Frequency of sessions is different for every dog depending greatly on the therapist’s observations and on what their attending veterinarian suggests. There is an underwater camera that records the movement of the dog’s limbs; in this way the dog’s progress is thoroughly monitored.

Swim sessions vary from $25 to $60 depending on the pet’s needs. This includes a trained therapist, underwater massage (if required), a rinse and/or wash, drying, treats, and of course, lots of fun!

Any dog attending for rehabilitation must have a veterinarian’s referral and up-to-date vaccinations. The dog owners are also required to sign a form stating they are not aware of any health problems in their dog.

Recreational and puppy learn-to-swim sessions are available, as well as therapy sessions for overweight dogs, which help prevent trauma and assist them in losing weight. Show dogs and canine athletes, who always need to be in top physical condition in order to do their best in competition, keep their bodies agile and muscles strong by working out in the pool; with the added bonus of being free of any risk of injury because it is a controlled environment.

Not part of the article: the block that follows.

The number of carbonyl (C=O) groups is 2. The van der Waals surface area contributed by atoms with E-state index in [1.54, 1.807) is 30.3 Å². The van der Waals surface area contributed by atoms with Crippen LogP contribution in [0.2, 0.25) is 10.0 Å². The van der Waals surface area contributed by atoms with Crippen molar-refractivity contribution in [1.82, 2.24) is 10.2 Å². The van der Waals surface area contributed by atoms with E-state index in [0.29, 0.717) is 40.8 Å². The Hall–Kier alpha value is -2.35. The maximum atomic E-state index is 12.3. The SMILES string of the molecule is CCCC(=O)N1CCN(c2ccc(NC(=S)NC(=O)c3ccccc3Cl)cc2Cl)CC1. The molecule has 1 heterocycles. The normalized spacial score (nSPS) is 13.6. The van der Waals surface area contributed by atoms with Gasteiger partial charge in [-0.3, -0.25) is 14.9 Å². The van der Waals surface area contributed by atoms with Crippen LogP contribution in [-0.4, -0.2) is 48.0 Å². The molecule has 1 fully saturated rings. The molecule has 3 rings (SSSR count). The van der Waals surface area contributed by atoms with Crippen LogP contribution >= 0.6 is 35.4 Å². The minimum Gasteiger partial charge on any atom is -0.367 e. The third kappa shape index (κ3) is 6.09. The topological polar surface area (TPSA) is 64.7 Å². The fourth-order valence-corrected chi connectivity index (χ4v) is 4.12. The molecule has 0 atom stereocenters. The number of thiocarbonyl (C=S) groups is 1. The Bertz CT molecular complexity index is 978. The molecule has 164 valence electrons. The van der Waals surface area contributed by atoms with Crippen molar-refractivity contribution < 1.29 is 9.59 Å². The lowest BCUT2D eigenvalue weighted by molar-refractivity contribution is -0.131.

Whether you are bringing your dog back to health, keeping it physically fit, teaching it how to swim, or just giving it the best of treats, then Bay’s Waterpaws is open to you.

Bay’s Waterpaws Canine Aquatic Center is located at 3010E Arlington Avenue in Saskatoon. You can book a session for your pet by calling (306) 373-PAWS. The pool is open Monday to Friday 8:00 am to 8:00 pm and Saturday 10:00 am to 6:00 pm.

Kahlee Keane, Root Woman, is an eco-herbalist and educator with a deep interest in the protection of the wild medicinal plants. Kahlee’s field guide, The Standing People, contains over 300 colour photographs and information on over 150 medicinal plants of the Prairie Provinces. To order the book send $29.95 plus $5 postage to Kahlee at Box 28035, Saskatoon, SK S7M 5V8. To contact her email: rootwoman@sasktel.net or visit www.connect.to/rootwoman.